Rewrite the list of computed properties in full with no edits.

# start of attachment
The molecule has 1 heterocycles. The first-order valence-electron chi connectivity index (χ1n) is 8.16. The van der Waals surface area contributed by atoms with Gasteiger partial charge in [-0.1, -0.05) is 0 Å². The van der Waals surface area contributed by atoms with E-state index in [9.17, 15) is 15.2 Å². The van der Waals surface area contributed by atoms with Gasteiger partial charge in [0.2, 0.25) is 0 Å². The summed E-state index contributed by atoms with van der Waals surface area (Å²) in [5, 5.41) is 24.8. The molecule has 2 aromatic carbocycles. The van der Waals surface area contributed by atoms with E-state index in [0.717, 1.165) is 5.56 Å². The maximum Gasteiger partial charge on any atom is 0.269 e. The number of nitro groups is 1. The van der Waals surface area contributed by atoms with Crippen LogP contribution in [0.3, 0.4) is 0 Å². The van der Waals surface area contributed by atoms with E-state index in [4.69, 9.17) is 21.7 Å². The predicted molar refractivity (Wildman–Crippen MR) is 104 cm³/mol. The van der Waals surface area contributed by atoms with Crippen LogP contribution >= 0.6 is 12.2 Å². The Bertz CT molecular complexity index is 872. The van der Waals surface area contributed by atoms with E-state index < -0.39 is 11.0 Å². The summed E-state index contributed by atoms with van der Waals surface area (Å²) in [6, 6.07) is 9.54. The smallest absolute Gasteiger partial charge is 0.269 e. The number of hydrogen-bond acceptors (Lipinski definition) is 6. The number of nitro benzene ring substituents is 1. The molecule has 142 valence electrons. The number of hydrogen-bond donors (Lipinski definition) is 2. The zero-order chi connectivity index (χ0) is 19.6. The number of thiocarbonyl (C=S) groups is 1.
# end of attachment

The molecule has 1 heterocycles. The first-order valence-electron chi connectivity index (χ1n) is 8.16. The van der Waals surface area contributed by atoms with Gasteiger partial charge in [-0.1, -0.05) is 0 Å². The van der Waals surface area contributed by atoms with E-state index in [9.17, 15) is 15.2 Å². The van der Waals surface area contributed by atoms with Gasteiger partial charge in [0.2, 0.25) is 0 Å². The summed E-state index contributed by atoms with van der Waals surface area (Å²) in [5, 5.41) is 24.8. The molecule has 2 aromatic carbocycles. The van der Waals surface area contributed by atoms with E-state index in [0.717, 1.165) is 5.56 Å². The maximum Gasteiger partial charge on any atom is 0.269 e. The number of nitro groups is 1. The van der Waals surface area contributed by atoms with Crippen LogP contribution in [0.3, 0.4) is 0 Å². The van der Waals surface area contributed by atoms with E-state index in [4.69, 9.17) is 21.7 Å². The predicted molar refractivity (Wildman–Crippen MR) is 104 cm³/mol. The van der Waals surface area contributed by atoms with Crippen LogP contribution >= 0.6 is 12.2 Å². The Bertz CT molecular complexity index is 872. The van der Waals surface area contributed by atoms with E-state index < -0.39 is 11.0 Å². The summed E-state index contributed by atoms with van der Waals surface area (Å²) in [6, 6.07) is 9.54. The smallest absolute Gasteiger partial charge is 0.269 e. The number of hydrogen-bond acceptors (Lipinski definition) is 6. The number of nitro benzene ring substituents is 1. The molecule has 142 valence electrons. The number of hydrogen-bond donors (Lipinski definition) is 2. The zero-order chi connectivity index (χ0) is 19.6. The number of thiocarbonyl (C=S) groups is 1.